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  • Limited data availability hinders banks’ climate finance and prudential supervision.
  • Small businesses often lack the awareness and information they need to understand the financial risks caused by climate change.
  • Massive investments, and hence long-term finance, are needed to decarbonise the electricity sector in Central, Eastern and South-Eastern Europe and improve energy efficiency in buildings, and banks will play a key role in this.
  • Foreign-owned local subsidiaries can be a catalyst in developing a sustainable financial market.

The European Investment Bank (EIB) today released the extensive research conducted by the Vienna Initiative working group on climate change and financial stability, entitled Greening the financial sector: A Central, Eastern and South-Eastern European perspective.

The report provides valuable insights and recommendations on navigating the complexities of climate-related risks and fostering sustainable financial practices across Central, Eastern, and South-Eastern Europe (CESEE).

The study highlights the significant impact of limited environmental, social and governance data availability in CESEE, which reduces banks' ability to effectively manage climate risks and undermines effective prudential supervision.

While large corporations within the European Union have successfully adapted to robust disclosure requirements and are meeting the increasing demands of environmental, social and governance standards, companies — especially microenterprises and small and medium-sized enterprises (SMEs), which are prevalent in the region — often lack the information and awareness needed to understand the climate and financial risks they face.

EIB Vice-President Ambroise Fayolle said: “The report underscores the critical role of the financial sector in driving the transition to a more sustainable economy and achieving the European Union’s green transition goals. Coordinated efforts to unlock the potential of sustainable finance in the CESEE region are crucial for driving sustainable development. As the EU climate bank, the EIB is fully committed to providing continued support to businesses and facilitating the transition to renewable resources.”

Foreign-owned local subsidiaries could act as catalysts in developing sustainable finance across CESEE, mirroring best practices from their home countries, provided that parent banks apply their risk management frameworks to these subsidiaries.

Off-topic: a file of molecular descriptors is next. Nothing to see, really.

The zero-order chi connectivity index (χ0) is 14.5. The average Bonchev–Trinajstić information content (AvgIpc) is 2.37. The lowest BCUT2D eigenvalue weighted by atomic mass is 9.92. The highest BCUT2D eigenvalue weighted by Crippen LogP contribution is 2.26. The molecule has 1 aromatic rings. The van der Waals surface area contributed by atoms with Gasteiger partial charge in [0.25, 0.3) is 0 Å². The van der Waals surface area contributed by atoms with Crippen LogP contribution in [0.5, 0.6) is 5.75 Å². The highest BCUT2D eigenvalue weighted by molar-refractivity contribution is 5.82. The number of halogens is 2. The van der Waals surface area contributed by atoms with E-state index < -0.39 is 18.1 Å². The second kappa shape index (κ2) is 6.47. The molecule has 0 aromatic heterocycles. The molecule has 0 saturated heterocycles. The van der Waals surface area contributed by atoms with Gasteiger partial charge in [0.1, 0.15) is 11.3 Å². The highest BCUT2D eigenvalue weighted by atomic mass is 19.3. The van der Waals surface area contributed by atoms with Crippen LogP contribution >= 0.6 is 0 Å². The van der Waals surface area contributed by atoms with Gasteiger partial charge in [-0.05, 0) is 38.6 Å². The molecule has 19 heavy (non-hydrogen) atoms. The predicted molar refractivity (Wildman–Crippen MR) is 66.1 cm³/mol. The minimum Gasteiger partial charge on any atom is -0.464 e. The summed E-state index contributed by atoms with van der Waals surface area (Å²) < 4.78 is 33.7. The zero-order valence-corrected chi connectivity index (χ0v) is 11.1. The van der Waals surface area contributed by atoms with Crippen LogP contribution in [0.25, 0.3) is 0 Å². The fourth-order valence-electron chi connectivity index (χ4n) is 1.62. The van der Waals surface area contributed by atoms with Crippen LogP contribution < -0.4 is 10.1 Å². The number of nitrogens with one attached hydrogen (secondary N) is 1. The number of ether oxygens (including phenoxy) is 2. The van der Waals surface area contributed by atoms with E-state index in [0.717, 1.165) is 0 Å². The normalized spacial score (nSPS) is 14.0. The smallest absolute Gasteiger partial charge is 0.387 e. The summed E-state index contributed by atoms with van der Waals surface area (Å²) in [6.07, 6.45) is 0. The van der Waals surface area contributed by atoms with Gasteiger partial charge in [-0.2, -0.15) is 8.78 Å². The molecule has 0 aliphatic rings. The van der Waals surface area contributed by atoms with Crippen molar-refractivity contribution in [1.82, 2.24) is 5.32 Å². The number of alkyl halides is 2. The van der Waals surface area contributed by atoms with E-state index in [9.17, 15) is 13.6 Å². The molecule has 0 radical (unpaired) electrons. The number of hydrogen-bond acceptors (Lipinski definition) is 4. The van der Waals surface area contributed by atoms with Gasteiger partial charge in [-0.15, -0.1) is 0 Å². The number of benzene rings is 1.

Moreover, the report addresses key regulatory and supervisory issues, highlighting the need for robust oversight and stress testing of banks' activities related to climate risks. The report also delves into the decarbonisation of industrial sectors and buildings, with a special focus on the electricity sector. It identifies investment barriers, regulatory complexities and financing opportunities for facilitating the green transition in CESEE. The share of renewables in electricity demand, for instance, is set to increase from around 30% today to 50% by 2030, and to 75-85% by 2050. CESEE countries need an estimated €8 billion of investment in low-carbon technologies per year by 2030.

"The report provides a roadmap for CESEE countries to align their financial sectors with sustainability principles,” added EIB Chief Economist Debora Revoltella. “Addressing data gaps across Europe is imperative to enhance comparability and effectively tackle challenges by developing the necessary capacities and financial strategies.”

More information is available here.

Background information

About the EIB

The European Investment Bank is the long-term lending institution of the European Union owned by its Member States. It provides finance and expertise for projects that contribute to EU objectives. The EIB Group works closely with public and private-sector partners to support sustainable investment, job creation, economic growth and innovation across Europe.

About the Vienna Initiative

The European Bank Coordination Vienna Initiative is a forum for decision-making and coordination that brings together public- and private-sector stakeholders of EU-based cross-border banks in Central, Eastern and South-Eastern Europe, including central banks and regulators, commercial banks and international financial institutions. The Vienna Initiative was launched in January 2009 at the height of the first wave of the global financial crisis. Thematic working groups were created within the Vienna Initiative to share knowledge and best practices. The working group on climate change and financial stability was set up in 2021 and operated through 2023, delivering a series of seminars and the report Greening the financial sector: A Central, Eastern and South-Eastern European perspective